The lease proposal also stated that University, “will not seek any support from Washington County for the operation of WCRMC” during the first five years of the lease agreement (page 3, University Hospital offer to WCRMC April 2015).

University has already proven it can right-size a small hospital; just ask McDuffie County residents and patients at University McDuffie County Hospital.

Instead of saying “No thanks” to the offer, the Washington County Commissioners took a different tack, one that broke the management agreement with University and a retraction of their April offer.

County Attorney Tom_Rawlings hand-delivered letters on June 8th to local doctors inviting them to a private meeting with Navicent Health representatives from Macon to “structure a partnership with a larger hospital system.’ The meeting wasn’t planned for county offices or Rawlings’ office , both located on the high visibility Courthouse Square.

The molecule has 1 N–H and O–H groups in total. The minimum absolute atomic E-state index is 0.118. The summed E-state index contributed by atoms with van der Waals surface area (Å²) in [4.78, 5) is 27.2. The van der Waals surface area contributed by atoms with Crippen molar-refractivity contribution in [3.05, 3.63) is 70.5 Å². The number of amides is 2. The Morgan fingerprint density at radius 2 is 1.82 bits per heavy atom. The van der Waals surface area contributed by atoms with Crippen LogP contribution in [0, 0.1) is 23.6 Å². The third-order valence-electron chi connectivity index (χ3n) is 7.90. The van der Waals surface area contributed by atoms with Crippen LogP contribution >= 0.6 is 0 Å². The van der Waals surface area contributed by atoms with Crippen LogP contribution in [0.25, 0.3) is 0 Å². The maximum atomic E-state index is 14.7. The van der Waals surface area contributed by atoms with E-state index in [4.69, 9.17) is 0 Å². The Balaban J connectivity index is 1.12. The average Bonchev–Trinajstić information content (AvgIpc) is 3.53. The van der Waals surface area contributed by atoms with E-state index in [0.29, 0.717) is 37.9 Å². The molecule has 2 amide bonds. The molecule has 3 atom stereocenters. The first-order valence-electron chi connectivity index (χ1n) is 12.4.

Instead, the June 8th meeting to discuss a possible relationship with Navicent was planned at Daniels Heating, Air, and Electrical just north of Sandersville, where cars travel pass at 55 MPH. The Chair of the Washington County Board of Commissioners is Horace Daniels.

While Navicent Health was planning a meeting with Washington County leaders and physicians, their 11 month old management arrangement with neighboring Oconee Regional Medical Center was spiraling towards a fatal crash.

The meeting Rawlings convened where the WCBOC Chair works violated the Management Agreement between University and WCRMC according to a letter dated June 12 from University’s CEO Jim Davis.